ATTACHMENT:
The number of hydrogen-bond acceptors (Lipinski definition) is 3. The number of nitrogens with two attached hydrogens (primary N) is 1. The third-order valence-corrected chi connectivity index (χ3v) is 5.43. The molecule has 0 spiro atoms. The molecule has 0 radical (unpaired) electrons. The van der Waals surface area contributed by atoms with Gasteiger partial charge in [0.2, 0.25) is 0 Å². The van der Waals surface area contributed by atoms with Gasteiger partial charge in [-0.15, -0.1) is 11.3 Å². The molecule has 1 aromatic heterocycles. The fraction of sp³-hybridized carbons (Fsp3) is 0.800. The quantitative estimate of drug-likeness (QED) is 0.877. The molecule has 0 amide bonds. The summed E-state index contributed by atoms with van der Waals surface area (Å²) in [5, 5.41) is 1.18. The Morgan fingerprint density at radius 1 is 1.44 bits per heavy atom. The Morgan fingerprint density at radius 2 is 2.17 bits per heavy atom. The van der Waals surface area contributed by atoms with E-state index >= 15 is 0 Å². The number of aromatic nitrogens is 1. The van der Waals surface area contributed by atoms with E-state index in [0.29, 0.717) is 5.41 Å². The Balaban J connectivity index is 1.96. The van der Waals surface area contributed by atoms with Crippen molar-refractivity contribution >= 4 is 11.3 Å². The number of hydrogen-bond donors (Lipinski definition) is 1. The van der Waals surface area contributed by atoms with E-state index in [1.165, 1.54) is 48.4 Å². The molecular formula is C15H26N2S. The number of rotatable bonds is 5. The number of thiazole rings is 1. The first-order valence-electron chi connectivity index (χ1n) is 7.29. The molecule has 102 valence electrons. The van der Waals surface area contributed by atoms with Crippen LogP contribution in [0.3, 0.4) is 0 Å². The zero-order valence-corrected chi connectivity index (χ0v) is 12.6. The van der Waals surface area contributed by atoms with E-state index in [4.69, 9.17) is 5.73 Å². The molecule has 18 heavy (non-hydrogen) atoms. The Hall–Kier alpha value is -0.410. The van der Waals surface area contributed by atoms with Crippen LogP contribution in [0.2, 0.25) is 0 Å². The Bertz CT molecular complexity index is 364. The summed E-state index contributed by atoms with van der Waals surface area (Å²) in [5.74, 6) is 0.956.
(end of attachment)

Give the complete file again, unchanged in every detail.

The number of hydrogen-bond acceptors (Lipinski definition) is 3. The number of nitrogens with two attached hydrogens (primary N) is 1. The third-order valence-corrected chi connectivity index (χ3v) is 5.43. The molecule has 0 spiro atoms. The molecule has 0 radical (unpaired) electrons. The van der Waals surface area contributed by atoms with Gasteiger partial charge in [0.2, 0.25) is 0 Å². The van der Waals surface area contributed by atoms with Gasteiger partial charge in [-0.15, -0.1) is 11.3 Å². The molecule has 1 aromatic heterocycles. The fraction of sp³-hybridized carbons (Fsp3) is 0.800. The quantitative estimate of drug-likeness (QED) is 0.877. The molecule has 0 amide bonds. The summed E-state index contributed by atoms with van der Waals surface area (Å²) in [5, 5.41) is 1.18. The Morgan fingerprint density at radius 1 is 1.44 bits per heavy atom. The Morgan fingerprint density at radius 2 is 2.17 bits per heavy atom. The van der Waals surface area contributed by atoms with E-state index >= 15 is 0 Å². The number of aromatic nitrogens is 1. The van der Waals surface area contributed by atoms with E-state index in [0.29, 0.717) is 5.41 Å². The Balaban J connectivity index is 1.96. The van der Waals surface area contributed by atoms with Crippen molar-refractivity contribution >= 4 is 11.3 Å². The number of hydrogen-bond donors (Lipinski definition) is 1. The van der Waals surface area contributed by atoms with E-state index in [1.165, 1.54) is 48.4 Å². The molecular formula is C15H26N2S. The number of rotatable bonds is 5. The number of thiazole rings is 1. The first-order valence-electron chi connectivity index (χ1n) is 7.29. The molecule has 102 valence electrons. The van der Waals surface area contributed by atoms with Crippen LogP contribution in [0.3, 0.4) is 0 Å². The zero-order valence-corrected chi connectivity index (χ0v) is 12.6. The van der Waals surface area contributed by atoms with E-state index in [4.69, 9.17) is 5.73 Å². The molecule has 18 heavy (non-hydrogen) atoms. The Hall–Kier alpha value is -0.410. The van der Waals surface area contributed by atoms with Crippen LogP contribution in [0.2, 0.25) is 0 Å². The Bertz CT molecular complexity index is 364. The summed E-state index contributed by atoms with van der Waals surface area (Å²) in [5.74, 6) is 0.956.